Democratic candidates in Maryland’s 7th congressional district special election spent Saturday preparing for Tuesday’s primary vote in strikingly different ways.
Former Rep. Kweisi Mfume found himself surrounded by a circle of African-American women in a Baltimore City church at a special prayer service held in his honor to ward off last minute “enemy” attacks, which his campaign believes are imminent.
Sixteen miles away in Howard County, eight candidates participated in a Democratic forum, with a largely white audience, before most hit the streets to knock on doors, seeking last-minute votes.
Twenty-four Democrats are competing in the special primary to replace the late Rep. Elijah E. Cummings (D-Md.), who died in October. The Republican primary features eight candidates — though the winner of the Democratic contest will be heavily favored in the April 28 special general election, which coincides with the regular 2020 primaries.
Most political insiders call Mfume the frontrunner in the race, but negative press about his leadership at the NAACP, which included a sexual harassment complaint, may be beginning to stick in a state that has no female representatives in its 10-member congressional delegation.
“There is a feeling in the final days of this campaign his opponents may do or say just about anything to get attention for themselves and to tear down Rep. Mfume,” Mfume campaign spokesman Anthony McCarthy said.
The attacks may be hard hitting.
Nearly 150 African American women, including the spouses of prominent city pastors, known as first ladies, filled the pews, sang songs at the New Shiloh Baptist Church and prayed to protect Mfume and “see the wicked shut down.”
On the altar, Mfume and his wife, Tiffany, stood in a prayer circle enclosed by six women, including Baltimore City State’s Attorney Marilyn J. Mosby (D), and prayed.
“We’re asking you to place a hedge of protection around them,” Winsome Saunders said, speaking from the dais. “Oh God, insulate them from the attacks of the enemy. Shelter them under your wings…Grant them special knowledge to discern the tactics of the enemy.”
At the Howard County forum, candidates reconvened with their campaign teams to canvass neighborhoods, visit barbershops and engage in other activities to get out the vote.
An aide for state Sen. Jill P. Carter (D-Baltimore City) said the campaign had big plans for the weekend leading into the Tuesday’s vote. The campaign is hoping to knock on 5,000 additional doors, adding to the nearly 10,000 voters they’ve already visited.
Carter has been endorsed by former NAACP president Benjamin T. Jealous, who received over 1 million votes in the 2018 gubernatorial election he lost to incumbent Gov. Lawrence J. Hogan Jr. (R).
“There’s a reason Ben Jealous endorsed me over Mfume, who was also an NAACP president,” Carter said.
Carter, who considers herself the most progressive candidate in the race, also received an endorsement from Our Revolution Maryland.
“I think we’ve outworked every other campaign,” Carter’s political consultant Stefan Walker said.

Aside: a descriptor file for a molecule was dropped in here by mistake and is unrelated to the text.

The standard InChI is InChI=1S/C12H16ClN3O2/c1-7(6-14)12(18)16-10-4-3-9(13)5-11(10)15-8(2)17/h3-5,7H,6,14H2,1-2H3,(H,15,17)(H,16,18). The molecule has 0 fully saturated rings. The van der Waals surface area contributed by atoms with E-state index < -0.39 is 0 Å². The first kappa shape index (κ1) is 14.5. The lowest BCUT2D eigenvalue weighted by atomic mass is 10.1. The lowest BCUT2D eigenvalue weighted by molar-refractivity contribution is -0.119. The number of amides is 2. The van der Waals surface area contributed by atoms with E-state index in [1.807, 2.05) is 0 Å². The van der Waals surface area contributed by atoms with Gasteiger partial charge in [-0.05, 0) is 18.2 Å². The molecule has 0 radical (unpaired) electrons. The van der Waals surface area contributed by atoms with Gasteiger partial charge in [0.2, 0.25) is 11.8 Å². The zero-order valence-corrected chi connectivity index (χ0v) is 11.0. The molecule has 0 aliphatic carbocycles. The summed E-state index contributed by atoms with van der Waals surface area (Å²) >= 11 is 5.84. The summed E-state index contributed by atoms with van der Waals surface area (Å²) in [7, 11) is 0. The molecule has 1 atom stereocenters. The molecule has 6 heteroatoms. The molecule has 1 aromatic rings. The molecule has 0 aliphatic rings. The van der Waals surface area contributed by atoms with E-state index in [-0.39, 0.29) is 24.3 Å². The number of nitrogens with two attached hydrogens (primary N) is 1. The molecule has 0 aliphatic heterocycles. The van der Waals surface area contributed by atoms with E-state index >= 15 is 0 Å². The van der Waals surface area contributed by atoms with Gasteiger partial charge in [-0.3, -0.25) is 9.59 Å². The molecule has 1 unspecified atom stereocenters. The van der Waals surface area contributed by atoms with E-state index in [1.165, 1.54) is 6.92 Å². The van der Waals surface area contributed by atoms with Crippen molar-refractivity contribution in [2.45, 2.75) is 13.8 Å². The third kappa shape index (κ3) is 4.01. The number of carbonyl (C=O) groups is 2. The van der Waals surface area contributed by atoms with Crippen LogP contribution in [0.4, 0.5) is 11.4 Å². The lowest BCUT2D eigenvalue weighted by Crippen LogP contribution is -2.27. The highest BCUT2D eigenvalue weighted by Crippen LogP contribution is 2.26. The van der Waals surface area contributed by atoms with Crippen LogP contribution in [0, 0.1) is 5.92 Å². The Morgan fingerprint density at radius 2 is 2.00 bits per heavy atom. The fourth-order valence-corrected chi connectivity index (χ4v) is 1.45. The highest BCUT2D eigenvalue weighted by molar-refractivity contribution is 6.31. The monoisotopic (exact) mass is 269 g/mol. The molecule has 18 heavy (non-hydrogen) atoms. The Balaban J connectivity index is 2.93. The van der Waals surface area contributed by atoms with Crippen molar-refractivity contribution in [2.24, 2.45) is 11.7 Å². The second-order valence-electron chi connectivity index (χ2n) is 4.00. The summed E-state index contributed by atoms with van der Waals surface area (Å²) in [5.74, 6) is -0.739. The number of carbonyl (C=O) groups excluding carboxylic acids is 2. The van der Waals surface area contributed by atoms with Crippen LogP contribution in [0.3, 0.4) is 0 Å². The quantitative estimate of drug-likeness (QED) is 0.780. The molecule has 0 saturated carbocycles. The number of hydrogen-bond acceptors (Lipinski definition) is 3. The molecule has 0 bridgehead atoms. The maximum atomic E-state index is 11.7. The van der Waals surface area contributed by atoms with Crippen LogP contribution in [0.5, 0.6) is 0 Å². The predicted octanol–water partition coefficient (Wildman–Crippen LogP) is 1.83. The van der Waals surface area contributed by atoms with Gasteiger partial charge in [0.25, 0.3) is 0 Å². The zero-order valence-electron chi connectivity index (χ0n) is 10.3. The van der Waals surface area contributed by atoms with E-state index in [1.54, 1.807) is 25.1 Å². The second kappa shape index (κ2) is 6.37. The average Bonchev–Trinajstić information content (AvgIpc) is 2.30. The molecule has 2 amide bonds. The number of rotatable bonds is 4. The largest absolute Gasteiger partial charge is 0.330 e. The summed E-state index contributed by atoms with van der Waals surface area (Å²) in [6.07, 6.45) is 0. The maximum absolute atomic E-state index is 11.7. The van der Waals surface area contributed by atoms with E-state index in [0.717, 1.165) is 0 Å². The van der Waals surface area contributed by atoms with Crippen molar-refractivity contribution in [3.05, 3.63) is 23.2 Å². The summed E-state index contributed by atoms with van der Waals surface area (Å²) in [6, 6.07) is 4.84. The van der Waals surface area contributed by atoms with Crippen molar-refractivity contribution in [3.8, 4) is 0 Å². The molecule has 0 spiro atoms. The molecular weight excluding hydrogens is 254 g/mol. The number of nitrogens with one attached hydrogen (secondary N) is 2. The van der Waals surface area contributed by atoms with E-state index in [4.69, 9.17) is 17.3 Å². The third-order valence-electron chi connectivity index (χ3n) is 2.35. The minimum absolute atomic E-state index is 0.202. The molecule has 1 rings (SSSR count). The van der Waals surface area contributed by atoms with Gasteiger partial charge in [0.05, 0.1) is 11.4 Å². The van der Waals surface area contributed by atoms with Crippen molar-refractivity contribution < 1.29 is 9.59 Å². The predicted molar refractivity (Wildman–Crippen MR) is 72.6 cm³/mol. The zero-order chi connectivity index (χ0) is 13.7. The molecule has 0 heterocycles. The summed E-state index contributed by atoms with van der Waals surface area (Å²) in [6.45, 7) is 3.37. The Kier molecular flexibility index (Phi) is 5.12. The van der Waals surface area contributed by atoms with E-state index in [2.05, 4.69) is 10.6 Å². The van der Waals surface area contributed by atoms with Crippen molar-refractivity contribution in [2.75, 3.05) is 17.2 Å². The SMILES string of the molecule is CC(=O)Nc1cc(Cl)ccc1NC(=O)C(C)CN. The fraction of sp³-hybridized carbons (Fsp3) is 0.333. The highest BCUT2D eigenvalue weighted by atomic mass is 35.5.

Maya Rockeymoore Cummings, the former Maryland Democratic chairwoman and Cummings’ widow, is also considered a strong contender in the primary because of the name recognition she enjoys.
But Carter said the only people that catapult Cummings to the top of the race are the media and the pundits.
“That couldn’t be farther from the truth,” Carter said. “Talk to the voters of the 7th District.”
Carter noted that Congressman Cummings endorsed her in her state Senate run in 2018.
“He called me ‘the People’s Champion,’ in his endorsement announcement,” Carter said.
Baltimore and Howard counties represent 42 percent of eligible Democratic voters in the 7th, according to the most recent figures provided by the State Board of Elections.
Some political analysts believe the counties could be a factor if the vote splits in Baltimore City, where 58 percent of eligible Democratic voters reside.
Another factor could be white, liberal voters found in the suburbs — and women.
“I’m scratching off all the men from my list,” said one female forum attendee when she found out Maryland’s congressional delegation does not include a single woman.
Other women interviewed backed candidates like Del. Terri L. Hill (D-Howard), who have emphasized climate change concerns in their platforms.
And another woman said she’s still on the fence because of Mfume’s negative press.
“I have some concerns about his NAACP record,” said the 65 year-old-voter. But she said she still was interested in Mfume’s experience as a former congressman.
“These are big shoes to fill,” she said. “I want someone who can hit the ground running.”
While the special election to replace Cummings was announced in the fall, only recently did the state elections board send out election notifications.
“The notice of election was mailed Thursday, January 23, 2020 so that the voters would receive the notice this week,” said Donna J. Duncan, assistant deputy director for Election Policy at the Maryland State Board of Elections. “Election law specifies specimen ballot mailing one week before the first day of early voting. Since there is no early voting, mailing was sent at least one week prior to the election.”
Patrick Gonzales, an Annapolis-based pollster, believes Mfume has the upper hand in the primary race, but he also thinks it’s possible Cummings could win.
“Cummings, is the only one who can give Mfume a run for his money and visa-versa,” Gonzales said.
But Gonzales hasn’t done any polling on the race, which, he says, has been unusually quiet.
The one thing pundits, politicians and pollsters agree on is that turnout for Tuesday’s primary election is expected to be low.
Glynis Kazanjian is a freelance writer. She can be reached at [email protected]